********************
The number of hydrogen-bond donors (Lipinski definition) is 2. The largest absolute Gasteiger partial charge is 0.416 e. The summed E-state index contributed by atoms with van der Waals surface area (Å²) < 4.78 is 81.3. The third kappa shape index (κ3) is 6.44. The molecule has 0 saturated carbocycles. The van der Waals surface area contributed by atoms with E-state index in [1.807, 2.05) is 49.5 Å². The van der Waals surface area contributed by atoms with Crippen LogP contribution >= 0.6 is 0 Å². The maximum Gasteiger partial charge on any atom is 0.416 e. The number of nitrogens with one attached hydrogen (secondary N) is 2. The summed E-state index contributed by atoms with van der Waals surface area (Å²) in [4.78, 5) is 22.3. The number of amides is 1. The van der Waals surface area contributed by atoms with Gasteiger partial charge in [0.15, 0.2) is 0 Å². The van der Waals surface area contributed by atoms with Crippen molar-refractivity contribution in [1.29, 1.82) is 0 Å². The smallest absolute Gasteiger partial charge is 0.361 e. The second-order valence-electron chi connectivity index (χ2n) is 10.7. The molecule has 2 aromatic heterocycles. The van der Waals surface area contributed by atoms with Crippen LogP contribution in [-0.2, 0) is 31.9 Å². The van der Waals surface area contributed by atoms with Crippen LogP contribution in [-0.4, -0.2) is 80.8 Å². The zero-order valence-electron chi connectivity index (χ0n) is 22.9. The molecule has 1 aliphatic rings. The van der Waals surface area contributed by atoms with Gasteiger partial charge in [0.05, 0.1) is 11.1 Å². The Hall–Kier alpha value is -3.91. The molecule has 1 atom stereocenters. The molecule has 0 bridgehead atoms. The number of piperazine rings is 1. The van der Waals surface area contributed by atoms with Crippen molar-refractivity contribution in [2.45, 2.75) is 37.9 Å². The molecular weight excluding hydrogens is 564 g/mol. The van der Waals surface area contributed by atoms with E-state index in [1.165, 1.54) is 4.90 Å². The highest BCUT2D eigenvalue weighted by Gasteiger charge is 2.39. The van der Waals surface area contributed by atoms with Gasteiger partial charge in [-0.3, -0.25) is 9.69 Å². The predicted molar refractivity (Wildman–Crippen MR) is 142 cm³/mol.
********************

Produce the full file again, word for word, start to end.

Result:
The number of hydrogen-bond donors (Lipinski definition) is 2. The largest absolute Gasteiger partial charge is 0.416 e. The summed E-state index contributed by atoms with van der Waals surface area (Å²) < 4.78 is 81.3. The third kappa shape index (κ3) is 6.44. The molecule has 0 saturated carbocycles. The van der Waals surface area contributed by atoms with E-state index in [1.807, 2.05) is 49.5 Å². The van der Waals surface area contributed by atoms with Crippen LogP contribution >= 0.6 is 0 Å². The maximum Gasteiger partial charge on any atom is 0.416 e. The number of nitrogens with one attached hydrogen (secondary N) is 2. The summed E-state index contributed by atoms with van der Waals surface area (Å²) in [4.78, 5) is 22.3. The number of amides is 1. The van der Waals surface area contributed by atoms with Gasteiger partial charge in [0.15, 0.2) is 0 Å². The van der Waals surface area contributed by atoms with Crippen molar-refractivity contribution in [1.29, 1.82) is 0 Å². The smallest absolute Gasteiger partial charge is 0.361 e. The second-order valence-electron chi connectivity index (χ2n) is 10.7. The molecule has 2 aromatic heterocycles. The van der Waals surface area contributed by atoms with Crippen LogP contribution in [-0.2, 0) is 31.9 Å². The van der Waals surface area contributed by atoms with Crippen LogP contribution in [-0.4, -0.2) is 80.8 Å². The zero-order valence-electron chi connectivity index (χ0n) is 22.9. The molecule has 1 aliphatic rings. The van der Waals surface area contributed by atoms with Gasteiger partial charge in [0.05, 0.1) is 11.1 Å². The Hall–Kier alpha value is -3.91. The molecule has 1 atom stereocenters. The molecule has 0 bridgehead atoms. The number of piperazine rings is 1. The van der Waals surface area contributed by atoms with Crippen molar-refractivity contribution in [2.45, 2.75) is 37.9 Å². The molecular weight excluding hydrogens is 564 g/mol. The van der Waals surface area contributed by atoms with E-state index in [1.165, 1.54) is 4.90 Å². The highest BCUT2D eigenvalue weighted by Gasteiger charge is 2.39. The van der Waals surface area contributed by atoms with Gasteiger partial charge in [-0.3, -0.25) is 9.69 Å². The predicted molar refractivity (Wildman–Crippen MR) is 142 cm³/mol.